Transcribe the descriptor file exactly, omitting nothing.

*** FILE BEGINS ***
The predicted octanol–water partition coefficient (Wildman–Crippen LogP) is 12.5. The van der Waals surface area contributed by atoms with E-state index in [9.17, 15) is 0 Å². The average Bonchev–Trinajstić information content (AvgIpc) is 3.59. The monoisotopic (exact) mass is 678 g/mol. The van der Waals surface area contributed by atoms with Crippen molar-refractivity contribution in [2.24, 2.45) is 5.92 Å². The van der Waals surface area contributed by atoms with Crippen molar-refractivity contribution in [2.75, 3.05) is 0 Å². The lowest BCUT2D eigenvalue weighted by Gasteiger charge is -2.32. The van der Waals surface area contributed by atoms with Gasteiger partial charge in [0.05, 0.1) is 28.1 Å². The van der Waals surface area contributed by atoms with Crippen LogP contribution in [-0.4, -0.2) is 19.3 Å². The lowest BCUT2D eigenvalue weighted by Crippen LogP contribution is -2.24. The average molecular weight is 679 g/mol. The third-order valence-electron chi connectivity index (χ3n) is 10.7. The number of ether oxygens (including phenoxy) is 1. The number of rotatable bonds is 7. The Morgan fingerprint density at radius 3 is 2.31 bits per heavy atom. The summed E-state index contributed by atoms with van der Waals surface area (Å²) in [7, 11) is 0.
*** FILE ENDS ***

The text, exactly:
The predicted octanol–water partition coefficient (Wildman–Crippen LogP) is 12.5. The van der Waals surface area contributed by atoms with E-state index in [9.17, 15) is 0 Å². The average Bonchev–Trinajstić information content (AvgIpc) is 3.59. The monoisotopic (exact) mass is 678 g/mol. The van der Waals surface area contributed by atoms with Crippen molar-refractivity contribution in [2.24, 2.45) is 5.92 Å². The van der Waals surface area contributed by atoms with Crippen molar-refractivity contribution in [2.75, 3.05) is 0 Å². The lowest BCUT2D eigenvalue weighted by Gasteiger charge is -2.32. The van der Waals surface area contributed by atoms with Gasteiger partial charge in [0.05, 0.1) is 28.1 Å². The van der Waals surface area contributed by atoms with Crippen LogP contribution in [-0.4, -0.2) is 19.3 Å². The lowest BCUT2D eigenvalue weighted by Crippen LogP contribution is -2.24. The average molecular weight is 679 g/mol. The third-order valence-electron chi connectivity index (χ3n) is 10.7. The number of ether oxygens (including phenoxy) is 1. The number of rotatable bonds is 7. The Morgan fingerprint density at radius 3 is 2.31 bits per heavy atom. The summed E-state index contributed by atoms with van der Waals surface area (Å²) in [7, 11) is 0.